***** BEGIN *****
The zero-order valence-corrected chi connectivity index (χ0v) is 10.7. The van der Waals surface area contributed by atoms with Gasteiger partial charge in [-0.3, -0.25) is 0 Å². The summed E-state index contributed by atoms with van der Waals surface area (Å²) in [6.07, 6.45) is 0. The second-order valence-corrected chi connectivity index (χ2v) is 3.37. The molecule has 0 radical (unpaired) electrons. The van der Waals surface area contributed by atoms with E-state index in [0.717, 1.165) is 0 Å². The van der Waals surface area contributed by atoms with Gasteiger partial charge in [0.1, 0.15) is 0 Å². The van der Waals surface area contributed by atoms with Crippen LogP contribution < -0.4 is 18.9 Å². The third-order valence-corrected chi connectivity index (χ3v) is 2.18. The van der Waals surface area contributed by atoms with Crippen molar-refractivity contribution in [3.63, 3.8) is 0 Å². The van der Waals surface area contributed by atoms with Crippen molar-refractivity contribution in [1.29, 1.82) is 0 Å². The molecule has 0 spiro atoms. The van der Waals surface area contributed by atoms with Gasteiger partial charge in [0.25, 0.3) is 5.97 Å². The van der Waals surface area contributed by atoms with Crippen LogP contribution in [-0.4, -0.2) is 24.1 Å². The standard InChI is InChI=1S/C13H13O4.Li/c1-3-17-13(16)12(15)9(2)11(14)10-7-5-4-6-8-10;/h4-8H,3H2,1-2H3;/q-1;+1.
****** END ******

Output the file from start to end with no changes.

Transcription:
The zero-order valence-corrected chi connectivity index (χ0v) is 10.7. The van der Waals surface area contributed by atoms with Gasteiger partial charge in [-0.3, -0.25) is 0 Å². The summed E-state index contributed by atoms with van der Waals surface area (Å²) in [6.07, 6.45) is 0. The second-order valence-corrected chi connectivity index (χ2v) is 3.37. The molecule has 0 radical (unpaired) electrons. The van der Waals surface area contributed by atoms with E-state index in [0.717, 1.165) is 0 Å². The van der Waals surface area contributed by atoms with Gasteiger partial charge in [0.1, 0.15) is 0 Å². The van der Waals surface area contributed by atoms with Crippen LogP contribution < -0.4 is 18.9 Å². The third-order valence-corrected chi connectivity index (χ3v) is 2.18. The van der Waals surface area contributed by atoms with Crippen molar-refractivity contribution in [3.63, 3.8) is 0 Å². The van der Waals surface area contributed by atoms with Crippen molar-refractivity contribution in [1.29, 1.82) is 0 Å². The molecule has 0 spiro atoms. The van der Waals surface area contributed by atoms with Gasteiger partial charge in [0.25, 0.3) is 5.97 Å². The van der Waals surface area contributed by atoms with Crippen LogP contribution in [-0.4, -0.2) is 24.1 Å². The standard InChI is InChI=1S/C13H13O4.Li/c1-3-17-13(16)12(15)9(2)11(14)10-7-5-4-6-8-10;/h4-8H,3H2,1-2H3;/q-1;+1.